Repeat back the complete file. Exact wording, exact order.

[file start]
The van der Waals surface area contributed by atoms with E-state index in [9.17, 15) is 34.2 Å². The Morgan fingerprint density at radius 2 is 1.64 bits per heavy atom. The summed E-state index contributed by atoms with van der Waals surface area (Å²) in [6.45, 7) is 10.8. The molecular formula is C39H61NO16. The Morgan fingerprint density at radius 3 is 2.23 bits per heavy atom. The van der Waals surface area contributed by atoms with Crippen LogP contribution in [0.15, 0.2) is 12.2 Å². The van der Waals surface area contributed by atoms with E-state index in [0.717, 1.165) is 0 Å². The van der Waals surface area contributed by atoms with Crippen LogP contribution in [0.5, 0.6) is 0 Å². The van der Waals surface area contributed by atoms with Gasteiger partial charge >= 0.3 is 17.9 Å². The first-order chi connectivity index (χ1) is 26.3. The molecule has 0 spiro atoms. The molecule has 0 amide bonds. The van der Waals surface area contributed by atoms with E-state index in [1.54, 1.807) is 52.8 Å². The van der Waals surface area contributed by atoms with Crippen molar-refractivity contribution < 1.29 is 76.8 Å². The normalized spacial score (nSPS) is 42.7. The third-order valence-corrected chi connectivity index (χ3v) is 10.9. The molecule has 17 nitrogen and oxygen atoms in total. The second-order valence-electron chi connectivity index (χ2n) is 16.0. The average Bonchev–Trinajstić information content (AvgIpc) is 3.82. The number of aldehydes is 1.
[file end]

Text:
The van der Waals surface area contributed by atoms with E-state index in [9.17, 15) is 34.2 Å². The Morgan fingerprint density at radius 2 is 1.64 bits per heavy atom. The summed E-state index contributed by atoms with van der Waals surface area (Å²) in [6.45, 7) is 10.8. The molecular formula is C39H61NO16. The Morgan fingerprint density at radius 3 is 2.23 bits per heavy atom. The van der Waals surface area contributed by atoms with Crippen LogP contribution in [0.15, 0.2) is 12.2 Å². The van der Waals surface area contributed by atoms with E-state index in [0.717, 1.165) is 0 Å². The van der Waals surface area contributed by atoms with Crippen LogP contribution in [0.5, 0.6) is 0 Å². The van der Waals surface area contributed by atoms with Gasteiger partial charge >= 0.3 is 17.9 Å². The first-order chi connectivity index (χ1) is 26.3. The molecule has 0 spiro atoms. The molecule has 0 amide bonds. The van der Waals surface area contributed by atoms with E-state index in [1.54, 1.807) is 52.8 Å². The van der Waals surface area contributed by atoms with Crippen molar-refractivity contribution < 1.29 is 76.8 Å². The normalized spacial score (nSPS) is 42.7. The third-order valence-corrected chi connectivity index (χ3v) is 10.9. The molecule has 17 nitrogen and oxygen atoms in total. The second-order valence-electron chi connectivity index (χ2n) is 16.0. The average Bonchev–Trinajstić information content (AvgIpc) is 3.82. The number of aldehydes is 1.